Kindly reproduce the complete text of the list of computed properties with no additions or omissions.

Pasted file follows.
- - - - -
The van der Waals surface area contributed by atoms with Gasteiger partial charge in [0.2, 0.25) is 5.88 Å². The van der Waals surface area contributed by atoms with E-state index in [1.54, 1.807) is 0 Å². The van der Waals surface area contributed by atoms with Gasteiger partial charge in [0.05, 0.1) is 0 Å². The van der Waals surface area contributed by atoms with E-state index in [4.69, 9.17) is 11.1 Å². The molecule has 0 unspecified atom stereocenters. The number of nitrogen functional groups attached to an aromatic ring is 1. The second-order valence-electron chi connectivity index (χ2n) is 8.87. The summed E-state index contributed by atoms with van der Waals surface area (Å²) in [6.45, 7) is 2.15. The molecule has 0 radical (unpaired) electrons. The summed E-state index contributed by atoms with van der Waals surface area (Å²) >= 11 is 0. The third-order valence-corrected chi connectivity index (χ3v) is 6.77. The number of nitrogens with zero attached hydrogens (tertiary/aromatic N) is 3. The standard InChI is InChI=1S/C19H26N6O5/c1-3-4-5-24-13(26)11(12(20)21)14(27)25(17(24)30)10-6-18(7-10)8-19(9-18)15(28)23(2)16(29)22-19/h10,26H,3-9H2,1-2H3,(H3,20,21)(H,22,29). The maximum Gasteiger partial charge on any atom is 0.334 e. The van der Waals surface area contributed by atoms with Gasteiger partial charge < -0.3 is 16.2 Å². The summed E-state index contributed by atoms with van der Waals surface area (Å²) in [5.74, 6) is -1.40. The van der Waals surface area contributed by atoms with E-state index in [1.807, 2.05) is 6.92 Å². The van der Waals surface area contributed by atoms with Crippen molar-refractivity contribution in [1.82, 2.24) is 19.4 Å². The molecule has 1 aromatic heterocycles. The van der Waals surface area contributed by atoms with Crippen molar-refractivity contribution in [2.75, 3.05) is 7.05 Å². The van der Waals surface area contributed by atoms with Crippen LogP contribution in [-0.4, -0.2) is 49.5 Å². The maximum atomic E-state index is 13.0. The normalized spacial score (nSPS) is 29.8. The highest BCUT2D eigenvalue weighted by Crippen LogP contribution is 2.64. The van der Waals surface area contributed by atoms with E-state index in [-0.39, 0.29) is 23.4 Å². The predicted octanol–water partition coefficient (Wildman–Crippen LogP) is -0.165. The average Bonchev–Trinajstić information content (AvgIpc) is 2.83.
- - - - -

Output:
The van der Waals surface area contributed by atoms with Gasteiger partial charge in [0.2, 0.25) is 5.88 Å². The van der Waals surface area contributed by atoms with E-state index in [1.54, 1.807) is 0 Å². The van der Waals surface area contributed by atoms with Gasteiger partial charge in [0.05, 0.1) is 0 Å². The van der Waals surface area contributed by atoms with E-state index in [4.69, 9.17) is 11.1 Å². The molecule has 0 unspecified atom stereocenters. The number of nitrogen functional groups attached to an aromatic ring is 1. The second-order valence-electron chi connectivity index (χ2n) is 8.87. The summed E-state index contributed by atoms with van der Waals surface area (Å²) in [6.45, 7) is 2.15. The molecule has 0 radical (unpaired) electrons. The summed E-state index contributed by atoms with van der Waals surface area (Å²) >= 11 is 0. The third-order valence-corrected chi connectivity index (χ3v) is 6.77. The number of nitrogens with zero attached hydrogens (tertiary/aromatic N) is 3. The standard InChI is InChI=1S/C19H26N6O5/c1-3-4-5-24-13(26)11(12(20)21)14(27)25(17(24)30)10-6-18(7-10)8-19(9-18)15(28)23(2)16(29)22-19/h10,26H,3-9H2,1-2H3,(H3,20,21)(H,22,29). The maximum Gasteiger partial charge on any atom is 0.334 e. The van der Waals surface area contributed by atoms with Gasteiger partial charge < -0.3 is 16.2 Å². The summed E-state index contributed by atoms with van der Waals surface area (Å²) in [5.74, 6) is -1.40. The van der Waals surface area contributed by atoms with E-state index in [1.807, 2.05) is 6.92 Å². The van der Waals surface area contributed by atoms with Crippen molar-refractivity contribution in [1.82, 2.24) is 19.4 Å². The molecule has 1 aromatic heterocycles. The van der Waals surface area contributed by atoms with Crippen molar-refractivity contribution in [2.75, 3.05) is 7.05 Å². The van der Waals surface area contributed by atoms with Crippen LogP contribution in [-0.4, -0.2) is 49.5 Å². The maximum atomic E-state index is 13.0. The normalized spacial score (nSPS) is 29.8. The highest BCUT2D eigenvalue weighted by Crippen LogP contribution is 2.64. The van der Waals surface area contributed by atoms with E-state index in [-0.39, 0.29) is 23.4 Å². The predicted octanol–water partition coefficient (Wildman–Crippen LogP) is -0.165. The average Bonchev–Trinajstić information content (AvgIpc) is 2.83.